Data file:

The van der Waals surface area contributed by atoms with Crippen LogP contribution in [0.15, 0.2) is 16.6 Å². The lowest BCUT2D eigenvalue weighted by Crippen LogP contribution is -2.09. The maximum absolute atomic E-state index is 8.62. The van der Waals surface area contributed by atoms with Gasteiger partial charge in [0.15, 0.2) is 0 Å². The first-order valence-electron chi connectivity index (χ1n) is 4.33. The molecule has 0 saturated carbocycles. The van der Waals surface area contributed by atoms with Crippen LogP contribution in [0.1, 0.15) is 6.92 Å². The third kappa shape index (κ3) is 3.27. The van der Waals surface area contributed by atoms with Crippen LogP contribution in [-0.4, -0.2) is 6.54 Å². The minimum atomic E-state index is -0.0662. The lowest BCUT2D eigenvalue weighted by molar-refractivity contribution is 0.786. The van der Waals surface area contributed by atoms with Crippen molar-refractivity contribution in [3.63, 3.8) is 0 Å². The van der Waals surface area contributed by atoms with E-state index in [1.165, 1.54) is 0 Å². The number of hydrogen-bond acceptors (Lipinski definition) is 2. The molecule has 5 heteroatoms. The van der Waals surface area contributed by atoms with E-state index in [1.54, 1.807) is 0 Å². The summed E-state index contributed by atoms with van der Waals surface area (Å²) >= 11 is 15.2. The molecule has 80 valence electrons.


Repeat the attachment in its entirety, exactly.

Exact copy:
The van der Waals surface area contributed by atoms with Crippen LogP contribution in [0.15, 0.2) is 16.6 Å². The lowest BCUT2D eigenvalue weighted by Crippen LogP contribution is -2.09. The maximum absolute atomic E-state index is 8.62. The van der Waals surface area contributed by atoms with Gasteiger partial charge in [0.15, 0.2) is 0 Å². The first-order valence-electron chi connectivity index (χ1n) is 4.33. The molecule has 0 saturated carbocycles. The van der Waals surface area contributed by atoms with Crippen LogP contribution in [0.1, 0.15) is 6.92 Å². The third kappa shape index (κ3) is 3.27. The van der Waals surface area contributed by atoms with Crippen LogP contribution in [-0.4, -0.2) is 6.54 Å². The minimum atomic E-state index is -0.0662. The lowest BCUT2D eigenvalue weighted by molar-refractivity contribution is 0.786. The van der Waals surface area contributed by atoms with Crippen molar-refractivity contribution in [3.63, 3.8) is 0 Å². The van der Waals surface area contributed by atoms with E-state index in [1.165, 1.54) is 0 Å². The number of hydrogen-bond acceptors (Lipinski definition) is 2. The molecule has 5 heteroatoms. The van der Waals surface area contributed by atoms with E-state index in [1.54, 1.807) is 0 Å². The summed E-state index contributed by atoms with van der Waals surface area (Å²) >= 11 is 15.2. The molecule has 80 valence electrons.